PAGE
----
• a limited scope and fixed end, based on my experience with most play-by-post games stalling within a few months due to people losing interests or being too busy with other things, leading me to write games that can be completed in less than a month of play-by-post,
  • and a few other things, but those are the ones that are obvious to me now.

I want to offer a game to someone else to play that will help them press someone else's character on their shit like Judd does at the table. That helps someone see the way to hook into someone's character's weak spots, like Vincent does.

I fully agree.  I don't think we have to give up most of the tools we've developed in order to design in a structured freeform style.  For example, I was just thinking about how you could run a freeform hack of Dogs in the Vineyard.  See if this helps at all:

Town Creation happens as normal, since it's already structured freeform, basically.  You create descriptions for townsfolk, but you don't really have stats or traits or assign dice to anything.  Same goes for the Dogs.

Conflict resolution works like this.

1. Set stakes.
2. Characters See and Raise as normal, without dice.
3. You can't Raise more than twice in a row without Escalating.
4. Whoever Raises last wins the stakes.
5. At the end of the conflict, Fallout for conflict participants is determined by a third party, based on what happened.

That's a basic outline.  We'd probably want to make it more colorful by encouraging players to work in bits of character history or relationships or ritual by putting more specific guidelines on how Sees and Raises are worded, but that wouldn't be too hard.  You could have a two lists of the forms in which Sees and Raises could take (like "See #3: describe your character being physically, emotionally, or socially harmed" or "Raise #6: invoke a ritual" or "Raise #8: get more intense, stop fussing over it and just do it").  You could have more structured Fallout guidelines if you wanted.  It all depends on how much "crunch" you want in your freeform Smiley

Now, I realize that you're interested in also modeling structures that are present mainly in individual or group play styles and not explicitly in the mechanics of Forge-style indie games.  I think that's totally awesome and very possible too, but it's just easier for me to reach for a familiar example in this case.  I haven't played with Judd or Vincent enough to really know how to model their table behaviors in structured freeform, but if you'll tell me more about what you're interested in modeling, I'd be willing to give it a shot.
« Last Edit: September 02, 2007, 02:20:50 PM by Jonathan Walton » Logged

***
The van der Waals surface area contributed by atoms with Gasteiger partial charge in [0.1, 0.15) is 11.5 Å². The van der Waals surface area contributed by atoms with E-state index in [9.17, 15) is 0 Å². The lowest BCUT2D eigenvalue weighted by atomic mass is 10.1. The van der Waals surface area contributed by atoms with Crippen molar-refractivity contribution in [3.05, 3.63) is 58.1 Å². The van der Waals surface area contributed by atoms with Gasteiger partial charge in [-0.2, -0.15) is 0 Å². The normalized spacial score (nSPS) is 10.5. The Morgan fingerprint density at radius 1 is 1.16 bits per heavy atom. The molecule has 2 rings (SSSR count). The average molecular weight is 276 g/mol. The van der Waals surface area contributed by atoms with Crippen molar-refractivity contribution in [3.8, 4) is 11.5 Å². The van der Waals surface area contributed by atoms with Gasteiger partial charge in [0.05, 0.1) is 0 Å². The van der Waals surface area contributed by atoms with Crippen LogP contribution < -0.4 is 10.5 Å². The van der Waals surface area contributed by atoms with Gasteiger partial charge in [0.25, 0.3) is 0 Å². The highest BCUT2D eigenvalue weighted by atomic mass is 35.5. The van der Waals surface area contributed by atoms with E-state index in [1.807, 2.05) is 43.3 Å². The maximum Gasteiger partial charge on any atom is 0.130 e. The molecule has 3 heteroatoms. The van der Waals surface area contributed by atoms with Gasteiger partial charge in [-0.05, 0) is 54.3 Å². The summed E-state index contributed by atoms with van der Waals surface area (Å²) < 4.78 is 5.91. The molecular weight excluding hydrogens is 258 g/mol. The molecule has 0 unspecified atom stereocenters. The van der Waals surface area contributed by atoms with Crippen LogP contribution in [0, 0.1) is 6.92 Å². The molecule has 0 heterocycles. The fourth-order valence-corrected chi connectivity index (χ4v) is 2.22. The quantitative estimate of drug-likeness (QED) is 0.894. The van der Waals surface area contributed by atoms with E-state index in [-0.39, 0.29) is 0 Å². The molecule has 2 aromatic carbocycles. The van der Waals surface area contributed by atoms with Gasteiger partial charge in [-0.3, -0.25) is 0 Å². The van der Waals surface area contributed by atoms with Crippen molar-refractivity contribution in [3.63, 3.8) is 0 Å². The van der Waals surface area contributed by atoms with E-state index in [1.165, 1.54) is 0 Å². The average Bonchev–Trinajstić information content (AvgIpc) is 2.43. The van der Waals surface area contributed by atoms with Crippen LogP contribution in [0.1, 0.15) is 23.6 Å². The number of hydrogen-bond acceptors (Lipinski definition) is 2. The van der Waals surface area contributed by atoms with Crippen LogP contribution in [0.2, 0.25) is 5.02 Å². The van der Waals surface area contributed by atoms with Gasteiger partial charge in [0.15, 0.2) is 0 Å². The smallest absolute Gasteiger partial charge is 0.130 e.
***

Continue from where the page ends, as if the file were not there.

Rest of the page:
Emily Care
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« Reply #7 on: September 03, 2007, 07:27:59 AM »

Quote
Town Creation happens as normal, since it's already structured freeform, basically.  You create descriptions for townsfolk, but you don't really have stats or traits or assign dice to anything.  Same goes for the Dogs...

After playing Shooting the Moon with me, the jeep form folks I met at Ropecon had similar suggestions. "That was so good, now if we could just get rid of those dice." Thor and Tobias suggested just having people accept the offers for turnarounds and upsets rather than rolling for them. I'll have to try it.

Quote
Now, I realize that you're interested in also modeling structures that are present mainly in individual or group play styles and not explicitly in the mechanics of Forge-style indie games.  I think that's totally awesome and very possible too, but it's just easier for me to reach for a familiar example in this case.

It's not their play styles I want to emulate, it's their skills and insights that I want to distill down and incorporate into guidelines for games, if that distinction makes sense. More bottled Wincent. Skilled players use techniques that everyone could benefit from. And maybe it is not that easy, maybe there are things that only come with play, experience and insight.

Bringing this back to the playtest we did, based on our game I think it has the amount of structure it needs to be short form and limited scope. Let me break down the implications of some of the structures it already has:

The board Everyone is given a dramatic arc to follow. It's not a limited, defined arc, which allows the story to be fluid and not feel contrived. But, since the players have the same pool of issues it makes it possible to easily create resonances and satisfying parallel structure among the stories.  Crossovers and mirroring of events could easily happen, if desired. But each character is free to follow their own path.

Shared scene framing Having someone else frame the scene for you puts the story into the hands of the group, creating a cross flow of ideas and antagonism. It also makes it possible for others to commit to your story voluntarily, which creates a kind of gming by interest rather than by assignment that I find intriguing.